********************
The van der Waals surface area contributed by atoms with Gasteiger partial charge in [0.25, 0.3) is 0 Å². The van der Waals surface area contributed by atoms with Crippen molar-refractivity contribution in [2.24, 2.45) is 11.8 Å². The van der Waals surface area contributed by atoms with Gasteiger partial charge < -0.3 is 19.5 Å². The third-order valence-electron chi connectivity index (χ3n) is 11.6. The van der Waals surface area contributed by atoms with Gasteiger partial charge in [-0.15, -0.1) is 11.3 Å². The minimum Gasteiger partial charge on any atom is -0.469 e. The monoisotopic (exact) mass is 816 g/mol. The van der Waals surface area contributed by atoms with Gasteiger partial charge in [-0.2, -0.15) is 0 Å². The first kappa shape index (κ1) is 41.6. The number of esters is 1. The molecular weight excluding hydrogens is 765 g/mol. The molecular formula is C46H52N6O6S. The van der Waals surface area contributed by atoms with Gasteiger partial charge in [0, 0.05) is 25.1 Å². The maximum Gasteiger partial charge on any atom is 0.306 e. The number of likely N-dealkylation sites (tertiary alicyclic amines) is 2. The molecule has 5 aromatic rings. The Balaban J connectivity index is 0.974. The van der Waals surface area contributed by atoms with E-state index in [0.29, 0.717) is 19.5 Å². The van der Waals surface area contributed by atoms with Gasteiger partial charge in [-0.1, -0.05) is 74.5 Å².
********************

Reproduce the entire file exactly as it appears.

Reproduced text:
The van der Waals surface area contributed by atoms with Gasteiger partial charge in [0.25, 0.3) is 0 Å². The van der Waals surface area contributed by atoms with Crippen molar-refractivity contribution in [2.24, 2.45) is 11.8 Å². The van der Waals surface area contributed by atoms with Gasteiger partial charge < -0.3 is 19.5 Å². The third-order valence-electron chi connectivity index (χ3n) is 11.6. The van der Waals surface area contributed by atoms with Gasteiger partial charge in [-0.15, -0.1) is 11.3 Å². The minimum Gasteiger partial charge on any atom is -0.469 e. The monoisotopic (exact) mass is 816 g/mol. The van der Waals surface area contributed by atoms with Gasteiger partial charge in [-0.2, -0.15) is 0 Å². The first kappa shape index (κ1) is 41.6. The number of esters is 1. The molecular weight excluding hydrogens is 765 g/mol. The molecular formula is C46H52N6O6S. The van der Waals surface area contributed by atoms with Gasteiger partial charge in [0, 0.05) is 25.1 Å². The maximum Gasteiger partial charge on any atom is 0.306 e. The number of likely N-dealkylation sites (tertiary alicyclic amines) is 2. The molecule has 5 aromatic rings. The Balaban J connectivity index is 0.974. The van der Waals surface area contributed by atoms with E-state index in [0.29, 0.717) is 19.5 Å². The van der Waals surface area contributed by atoms with Gasteiger partial charge in [-0.1, -0.05) is 74.5 Å².